AUDIOBOOKS: A ghost story, a classic, and a thriller

This week we have an old-fashioned ghost story, the retelling of a classic, and an FBI thriller. 

The Last to See Me
M. Dressler; read by Lauren Ezzo
HighBridge Audio, eight CDs, nine hours and 26 minutes, $24.99/www.audible.com download, $19.99

In many ways, this debut novel is an old-fashioned ghost story, though one set in a parallel universe in which ghosts are commonplace and ghost hunters are the norm. Emma Rose has been haunting a small town in northern California for 100 years, but only now has her presence been felt. Dressler, for the most part, builds a believable reality, though she overreaches toward the end. Kudos to Ezzo, who has a talent worth remembering. She manages an array of accents, and offers the impeccable timing needed for this atmospheric and scary story. She also manages male voices with much credibility. Grade: B-plus

Macbeth
Jo Nesbo; read by Euan Norton
Random House Audio, 14 CDs, 17 hours and 30 minutes, $50/www.audible.com download, $35

As part of the Hogarth Shakespeare project, novelists rewrite the Bard’s plays as contemporary fiction. Some, naturally, are more successful than others. Nesbo’s “Macbeth” is not a reimagining one would want to endure. Plodding and dark, it is populated with unlikeable characters and a landscape so bleak it will prove difficult to finish. Not helping is narrator Norton’s heavy-handed use of a Scottish burr and only slight delineations between accents. This is surprisingly boring, considering the original material and the writer. Don’t bother. Grade: D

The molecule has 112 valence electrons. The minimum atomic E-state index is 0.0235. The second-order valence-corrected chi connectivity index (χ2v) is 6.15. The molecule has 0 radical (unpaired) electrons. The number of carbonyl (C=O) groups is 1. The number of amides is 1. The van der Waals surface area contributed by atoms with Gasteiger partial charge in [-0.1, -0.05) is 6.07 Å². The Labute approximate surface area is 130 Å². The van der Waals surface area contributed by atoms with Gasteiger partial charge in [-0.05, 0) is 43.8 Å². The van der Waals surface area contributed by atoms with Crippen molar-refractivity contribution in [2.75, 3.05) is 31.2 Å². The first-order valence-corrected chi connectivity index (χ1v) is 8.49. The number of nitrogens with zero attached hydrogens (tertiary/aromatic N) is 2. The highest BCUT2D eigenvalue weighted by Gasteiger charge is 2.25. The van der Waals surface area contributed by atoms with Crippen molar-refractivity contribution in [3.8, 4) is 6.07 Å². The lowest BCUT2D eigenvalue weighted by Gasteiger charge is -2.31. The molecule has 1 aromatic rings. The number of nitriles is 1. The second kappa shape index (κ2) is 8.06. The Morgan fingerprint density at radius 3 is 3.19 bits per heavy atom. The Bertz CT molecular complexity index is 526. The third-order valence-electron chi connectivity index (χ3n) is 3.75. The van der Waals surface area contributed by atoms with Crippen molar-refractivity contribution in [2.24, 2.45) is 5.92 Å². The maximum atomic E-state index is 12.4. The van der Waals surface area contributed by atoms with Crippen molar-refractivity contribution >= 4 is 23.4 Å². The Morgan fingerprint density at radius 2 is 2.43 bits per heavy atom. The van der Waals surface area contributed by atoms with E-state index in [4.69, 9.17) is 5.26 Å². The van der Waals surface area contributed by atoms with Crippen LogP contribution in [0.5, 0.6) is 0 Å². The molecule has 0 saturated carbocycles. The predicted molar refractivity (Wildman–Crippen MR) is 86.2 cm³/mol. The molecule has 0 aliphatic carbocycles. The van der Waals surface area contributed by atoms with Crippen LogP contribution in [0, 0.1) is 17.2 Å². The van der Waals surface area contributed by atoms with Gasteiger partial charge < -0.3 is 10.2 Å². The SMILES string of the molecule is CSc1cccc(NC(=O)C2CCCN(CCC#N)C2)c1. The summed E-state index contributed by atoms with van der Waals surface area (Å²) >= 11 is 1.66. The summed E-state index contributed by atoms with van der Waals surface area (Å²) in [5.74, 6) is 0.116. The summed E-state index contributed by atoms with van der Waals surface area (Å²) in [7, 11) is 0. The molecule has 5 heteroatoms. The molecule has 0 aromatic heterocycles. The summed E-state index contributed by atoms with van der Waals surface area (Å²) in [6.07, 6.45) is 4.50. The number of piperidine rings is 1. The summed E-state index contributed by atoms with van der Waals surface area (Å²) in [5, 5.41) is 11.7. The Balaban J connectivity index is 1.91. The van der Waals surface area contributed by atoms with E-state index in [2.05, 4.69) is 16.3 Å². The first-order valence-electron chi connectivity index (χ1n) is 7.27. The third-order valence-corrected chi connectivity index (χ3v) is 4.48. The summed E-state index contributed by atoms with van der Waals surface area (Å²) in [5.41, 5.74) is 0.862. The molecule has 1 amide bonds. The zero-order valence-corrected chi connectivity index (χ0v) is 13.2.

Into the Black Nowhere: An UNSUB Novel
Meg Gardiner; read by Hillary Huber
Penguin Audio, 10 CDs, 12 hours, $45/www.audible.com download, $31.50

Meh. This FBI thriller eventually turns into just another slasher story, one that is mostly aimed at women. FBI rookie agent Caitlin Hendrix is chasing after an unsub, an unknown subject, who is capturing women, torturing and killing them. Aspects of the story are intense and compelling, such as the clever manner in which the unsub lures his victims, but Huber tends to drone and some of the procedural information is extremely dry. Thankfully, Huber has an innate sense of the dramatic, ably drawing out the thrills without turning it into melodrama. Overall, there is not enough here to make it stand out from the many thrillers on the market. Grade: B-minus